How free electricity would change the world
Technology is making the cost of many things trend towards zero. Things we used to have to pay a lot for are now cheap or even free—think about how much it costs to buy a computer, make long-distance calls, take pictures, watch movies, listen to music, or even travel to another state or country. Down the road even more of our day-to-day needs will join this list—including, possibly, electricity.
That’s great, right? Because, free stuff! Who doesn’t love free stuff?
The energy case, though, is more complex.
The cost of burning coal can only go so low, but the cost of harvesting energy from the sun just keeps dropping. October 2017 saw bids for a Saudi Arabian solar plant as low as 1.79 cents per kilowatt hour, breaking the previous record in Abu Dhabi of 2.42 cents/kWh. Granted, it’s no coincidence that these uniquely low prices are coming from some of the sunniest parts of the world. For comparison’s sake, the average residential price for electricity in the US in 2017 was 12.5 cents/kWh.
Just when we think prices can’t go any lower, they do—and perhaps the most amazing part about the continual price decline is that it’s in spite of, not thanks to, batteries. Cheap, efficient batteries are still the biggest bottleneck for renewables, but once we figure them out, the sky—or, in this case, the floor?—is truly the limit. It’s also only a matter of time until transparent solar cells become a reality and turn every outdoor glass surface into a small-scale power plant.
So what would a world of free energy for all look like? Electricity would become ubiquitous in the many parts of the world where that’s not yet the case. In other places, electric bills would disappear—but that would be the least of it. Manufacturing costs would plummet, as would transportation costs, as would, well, pretty much all costs.
The money we’d save on energy could be put to use on social programs, maybe even spawning a universal basic income that would help bring about more just and equitable societies. If everything cost less, we wouldn’t need to work as much to earn as much money, freeing up our time to pursue creative endeavors or other personal passions.
There’s a flip side to every coin, though, and the old adage about the best things in life being free unfortunately doesn’t necessarily hold true in this case. Let’s look at what’s happened when we’ve made other resources free or cheap.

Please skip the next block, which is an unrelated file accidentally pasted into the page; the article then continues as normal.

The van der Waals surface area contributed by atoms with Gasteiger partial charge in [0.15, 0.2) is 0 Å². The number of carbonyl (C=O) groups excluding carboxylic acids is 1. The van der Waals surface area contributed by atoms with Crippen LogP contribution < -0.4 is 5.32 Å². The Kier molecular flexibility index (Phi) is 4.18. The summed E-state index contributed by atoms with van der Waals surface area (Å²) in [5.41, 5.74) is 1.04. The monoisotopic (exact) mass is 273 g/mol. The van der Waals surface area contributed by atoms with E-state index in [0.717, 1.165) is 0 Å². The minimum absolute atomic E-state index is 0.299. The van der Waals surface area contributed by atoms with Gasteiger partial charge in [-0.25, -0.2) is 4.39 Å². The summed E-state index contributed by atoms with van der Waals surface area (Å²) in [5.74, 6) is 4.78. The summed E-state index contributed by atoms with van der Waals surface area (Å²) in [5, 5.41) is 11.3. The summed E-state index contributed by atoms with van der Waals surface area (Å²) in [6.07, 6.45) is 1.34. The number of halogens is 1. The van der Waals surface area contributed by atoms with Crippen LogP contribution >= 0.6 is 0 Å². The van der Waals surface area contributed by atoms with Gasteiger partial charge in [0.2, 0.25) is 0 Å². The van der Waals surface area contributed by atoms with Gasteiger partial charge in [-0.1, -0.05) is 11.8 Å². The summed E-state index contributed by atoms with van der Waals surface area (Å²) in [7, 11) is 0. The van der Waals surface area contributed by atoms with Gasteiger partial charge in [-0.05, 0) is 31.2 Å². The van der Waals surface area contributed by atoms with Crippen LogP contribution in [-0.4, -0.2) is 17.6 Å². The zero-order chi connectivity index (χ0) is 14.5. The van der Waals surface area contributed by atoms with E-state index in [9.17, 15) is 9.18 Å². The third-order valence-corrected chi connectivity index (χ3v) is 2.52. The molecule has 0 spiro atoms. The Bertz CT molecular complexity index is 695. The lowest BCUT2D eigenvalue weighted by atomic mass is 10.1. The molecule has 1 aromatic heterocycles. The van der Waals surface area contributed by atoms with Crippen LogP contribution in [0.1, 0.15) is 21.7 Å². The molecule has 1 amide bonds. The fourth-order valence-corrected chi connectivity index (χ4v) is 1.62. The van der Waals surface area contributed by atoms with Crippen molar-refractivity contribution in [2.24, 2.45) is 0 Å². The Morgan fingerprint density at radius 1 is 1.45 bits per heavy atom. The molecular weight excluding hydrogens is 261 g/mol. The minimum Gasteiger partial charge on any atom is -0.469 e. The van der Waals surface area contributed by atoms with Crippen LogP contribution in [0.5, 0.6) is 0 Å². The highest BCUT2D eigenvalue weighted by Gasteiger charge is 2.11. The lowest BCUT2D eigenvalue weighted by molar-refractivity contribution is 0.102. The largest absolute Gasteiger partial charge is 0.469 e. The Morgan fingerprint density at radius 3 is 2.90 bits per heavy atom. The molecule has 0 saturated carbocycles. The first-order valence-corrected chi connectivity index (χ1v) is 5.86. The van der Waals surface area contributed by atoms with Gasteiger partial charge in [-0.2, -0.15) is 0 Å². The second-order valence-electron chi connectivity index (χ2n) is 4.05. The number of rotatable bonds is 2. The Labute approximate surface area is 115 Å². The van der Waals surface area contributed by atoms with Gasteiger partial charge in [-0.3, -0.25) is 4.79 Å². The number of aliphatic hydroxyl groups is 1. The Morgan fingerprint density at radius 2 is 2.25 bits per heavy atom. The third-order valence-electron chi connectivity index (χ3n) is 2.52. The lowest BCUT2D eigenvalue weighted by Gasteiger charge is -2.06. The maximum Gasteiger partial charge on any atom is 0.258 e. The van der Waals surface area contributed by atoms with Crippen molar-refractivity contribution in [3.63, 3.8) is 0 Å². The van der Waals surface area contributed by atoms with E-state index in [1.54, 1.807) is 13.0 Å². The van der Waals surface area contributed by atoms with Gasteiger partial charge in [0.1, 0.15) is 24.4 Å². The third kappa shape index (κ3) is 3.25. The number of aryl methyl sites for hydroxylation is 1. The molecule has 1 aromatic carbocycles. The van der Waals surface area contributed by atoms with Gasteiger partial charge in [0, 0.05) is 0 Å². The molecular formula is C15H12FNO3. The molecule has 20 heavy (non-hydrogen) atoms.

In the US we made food cheap and abundant by learning how to process it and manufacture it at scale—and now we’re fatter and sicker than we’ve ever been. We figured out how to produce plastic bottles and bags for pennies, and now the oceans are choked with our abundantly cheap, non-biodegradable garbage.
The Jevons Paradox holds that as technological progress increases the efficiency of a product or resource, the rate of consumption of that resource rises because of increasing demand, effectively canceling out any savings in efficiency. That’s right—humanity appears to be, at our core, a species that takes, and free electricity would be no exception.
Middle Eastern countries, where electricity prices are the cheapest in the world, present a telling example. Excessive use of energy is commonplace, and there’s no incentive to rein in use. Ideally, energy use per capita should be reflected in GDP per capita, but countries like Kuwait, Bahrain, and Saudi Arabia all have an imbalance in this metric, using much more energy than is needed to achieve their GDPs.
As energy becomes cheaper in other parts of the world, people will use more of it, and the first victim will be the planet. Even though the energy will be renewable, that doesn’t mean there won’t be environmental costs; there could be repercussions we haven’t even imagined yet, just as whoever invented plastic probably never envisioned it poisoning marine life.
So as energy gets cheaper and ultimately moves toward being free, how do we handle its abundance wisely? Government regulation will play a role, as will market forces, despite the absence of economic impetus. As with any new technological development, we may have a phase of adjustment where we go too far, catch ourselves, and swing back the other way.
Free, clean energy will undeniably bring many benefits with it. But we can’t afford to forget that there’s usually a price to pay, too—it’s just not always obvious from the outset.